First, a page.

Synopsis by Hal Erickson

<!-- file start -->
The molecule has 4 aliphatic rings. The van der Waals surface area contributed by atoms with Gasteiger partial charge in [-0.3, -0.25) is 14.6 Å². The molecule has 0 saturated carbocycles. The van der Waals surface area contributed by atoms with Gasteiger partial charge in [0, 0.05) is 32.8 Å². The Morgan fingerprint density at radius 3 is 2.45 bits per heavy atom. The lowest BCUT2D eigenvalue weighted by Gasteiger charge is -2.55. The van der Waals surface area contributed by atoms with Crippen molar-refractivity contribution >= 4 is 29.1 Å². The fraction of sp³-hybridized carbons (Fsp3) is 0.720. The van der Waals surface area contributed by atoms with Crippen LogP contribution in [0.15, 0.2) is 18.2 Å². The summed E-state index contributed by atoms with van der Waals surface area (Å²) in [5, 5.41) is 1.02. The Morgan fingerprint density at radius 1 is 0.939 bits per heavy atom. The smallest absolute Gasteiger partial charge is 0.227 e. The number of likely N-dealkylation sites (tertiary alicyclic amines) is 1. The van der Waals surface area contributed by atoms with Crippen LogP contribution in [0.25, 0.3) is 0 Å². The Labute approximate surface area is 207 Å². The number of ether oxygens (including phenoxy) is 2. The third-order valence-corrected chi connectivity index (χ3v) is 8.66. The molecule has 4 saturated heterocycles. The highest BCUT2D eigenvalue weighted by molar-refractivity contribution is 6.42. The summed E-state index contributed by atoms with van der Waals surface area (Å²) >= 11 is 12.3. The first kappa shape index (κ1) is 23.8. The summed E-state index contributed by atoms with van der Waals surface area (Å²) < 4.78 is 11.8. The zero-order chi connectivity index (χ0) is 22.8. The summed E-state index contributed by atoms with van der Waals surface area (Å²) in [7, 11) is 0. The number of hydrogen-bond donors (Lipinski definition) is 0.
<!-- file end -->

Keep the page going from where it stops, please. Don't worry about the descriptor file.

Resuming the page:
Suspiciously reminiscent of William C. DeMille's stage play The Warrens of Virginia, David Belasco's Broadway hit The Heart of Maryland was first transferred to the screen in 1915. Repeating her stage role of loyal Confederate gal Maryland Calvert (named after the state of her birth) was stage legend Mrs. Leslie Carter -- who, truth to tell, was a bit too long in tooth to reprise the role that had earned her acclaim way back in 1895. The story concerns the romance between Southern sympathizer Maryland and her damn-Yankee sweetheart Kendrick. Despite the differences that tear their relationship asunder during the Civil War, Maryland ends up rescuing Kendrick from a Confederate firing squad. The film's "money scene," in which the heroine prevents the curfew bell from ringing by attaching herself to the bell's clapper, was later mercilessly lampooned in the comic ballad Hang On the Bell, Nellie. Heart of Maryland was remade in 1921 and 1927.